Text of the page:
Southfield calls dibs on Northland’s ‘Bear’ statue
Marshall Fredericks’ Northland Center statue, “The Boy and the Bear,” could be at risk of being sold off in the 61-year-old mall’s slide into receivership.
Southfield officials, however, have vowed to do what it takes to keep the sculpture of a boy riding on the back of a bear, beloved by generations of children, from leaving the city.
At a press conference Wednesday, City Council President Sylvia Jordan said she found herself blurting out, “We want ‘The Boy and the Bear!’ ”
Acting Mayor Donald Fracassi, who knew Fredericks personally, said “I’m trying to stop it from being auctioned off. Maybe,” he added, “we’ll have a fundraiser.”
John W. Polderman, the attorney representing the receiver, said Thursday the aim is to sell the 110-acre property, which will be vacated by the end of March, but that no plans had been finalized.
“We are aware of the sculpture’s status and symbolism,” he added. “It seems like everyone has a memory of that artwork.”
Asked whether the receiver, Bloomfield Hills attorney Frank Simon, might be open to Southfield purchasing the piece, Polderman would only say, “All options are on the table.”
Fredericks, who died in 1998, is probably best known for the “Spirit of Detroit” statue in front of the Coleman A. Young Municipal Center, once known as the City-County Building.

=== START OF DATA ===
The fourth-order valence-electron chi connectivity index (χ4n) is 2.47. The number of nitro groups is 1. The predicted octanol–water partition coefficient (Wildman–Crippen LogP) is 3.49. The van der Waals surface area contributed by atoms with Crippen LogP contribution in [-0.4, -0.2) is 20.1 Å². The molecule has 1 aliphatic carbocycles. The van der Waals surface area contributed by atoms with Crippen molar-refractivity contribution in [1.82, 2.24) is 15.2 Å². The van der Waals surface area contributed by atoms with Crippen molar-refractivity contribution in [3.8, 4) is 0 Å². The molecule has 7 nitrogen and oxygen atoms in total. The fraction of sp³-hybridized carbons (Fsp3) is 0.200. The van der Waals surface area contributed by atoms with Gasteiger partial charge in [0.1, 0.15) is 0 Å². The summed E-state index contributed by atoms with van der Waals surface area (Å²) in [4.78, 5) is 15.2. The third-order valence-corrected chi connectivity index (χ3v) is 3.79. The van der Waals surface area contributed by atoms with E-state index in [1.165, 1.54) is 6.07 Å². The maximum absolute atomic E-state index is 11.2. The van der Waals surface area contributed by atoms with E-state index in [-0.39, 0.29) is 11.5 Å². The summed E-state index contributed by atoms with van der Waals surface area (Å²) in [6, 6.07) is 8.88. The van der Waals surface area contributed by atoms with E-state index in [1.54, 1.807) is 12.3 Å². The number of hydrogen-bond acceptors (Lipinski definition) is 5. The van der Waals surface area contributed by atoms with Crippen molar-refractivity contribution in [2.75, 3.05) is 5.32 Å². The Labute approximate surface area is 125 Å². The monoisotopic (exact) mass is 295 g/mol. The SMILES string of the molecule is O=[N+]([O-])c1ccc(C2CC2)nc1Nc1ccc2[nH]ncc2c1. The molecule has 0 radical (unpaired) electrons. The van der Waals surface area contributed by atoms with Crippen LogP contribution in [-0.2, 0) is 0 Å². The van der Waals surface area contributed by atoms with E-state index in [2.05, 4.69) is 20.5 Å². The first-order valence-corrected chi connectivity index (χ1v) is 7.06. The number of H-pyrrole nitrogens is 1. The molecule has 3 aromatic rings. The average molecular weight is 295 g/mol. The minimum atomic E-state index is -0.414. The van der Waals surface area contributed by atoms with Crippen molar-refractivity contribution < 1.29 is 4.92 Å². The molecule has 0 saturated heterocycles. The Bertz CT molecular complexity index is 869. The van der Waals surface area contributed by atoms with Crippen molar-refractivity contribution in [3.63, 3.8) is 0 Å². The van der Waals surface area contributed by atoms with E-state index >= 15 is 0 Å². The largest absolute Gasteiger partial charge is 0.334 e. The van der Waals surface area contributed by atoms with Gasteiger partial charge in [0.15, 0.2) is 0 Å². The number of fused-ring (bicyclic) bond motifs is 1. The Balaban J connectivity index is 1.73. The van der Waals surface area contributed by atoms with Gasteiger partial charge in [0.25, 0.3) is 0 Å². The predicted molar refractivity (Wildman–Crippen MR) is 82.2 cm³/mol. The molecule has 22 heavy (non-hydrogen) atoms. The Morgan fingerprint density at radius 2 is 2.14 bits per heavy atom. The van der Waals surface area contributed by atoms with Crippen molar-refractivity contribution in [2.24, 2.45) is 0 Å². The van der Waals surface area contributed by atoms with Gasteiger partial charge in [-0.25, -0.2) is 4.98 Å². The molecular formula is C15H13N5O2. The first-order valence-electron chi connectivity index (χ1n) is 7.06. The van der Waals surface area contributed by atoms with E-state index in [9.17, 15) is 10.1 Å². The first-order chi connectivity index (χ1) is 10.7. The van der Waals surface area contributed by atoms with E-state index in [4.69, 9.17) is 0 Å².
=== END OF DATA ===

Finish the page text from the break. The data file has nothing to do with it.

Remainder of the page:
Fredericks also sculpted “The Freedom of the Human Spirit” in Birmingham’s Shain Park, “Star Dream” in Royal Oak, and the Barbour Memorial Fountain at the Belle Isle Conservatory.
“Fredericks is a very significant 20th-century traditional, figurative sculptor,” said Marilyn L. Wheaton, director of the Marshall M. Fredericks Sculpture Museum at Saginaw Valley State University. She added that “dozens” of concerned art lovers have called the museum in recent days to inquire about the statue’s fate.
“The Boy and the Bear” was one of three child-friendly sculptures J.L. Hudson commissioned for his new malls, Wheaton said. The other two were “The Lion and the Mouse” at Eastland and the “Friendly Frog” at Genesee Valley Center in Flint.
Fredericks, originally from Cleveland, taught at the Cranbrook Academy of Art in the 1930s under the celebrated Swedish sculptor Carl Milles.
For Valerie Elliott, who grew up in Redford and went to Northland every Saturday with her girlfriend, the statue’s disappearance would constitute a huge loss. “It would be horrible,” she said. “Thousands of people have so many treasured memories associated with that sculpture.”
Wheaton said Polderman “assured me that under no circumstance would they allow anything to happen to ‘The Boy and the Bear.’ I took him at his word, and think he has the best interests of the artwork at heart.”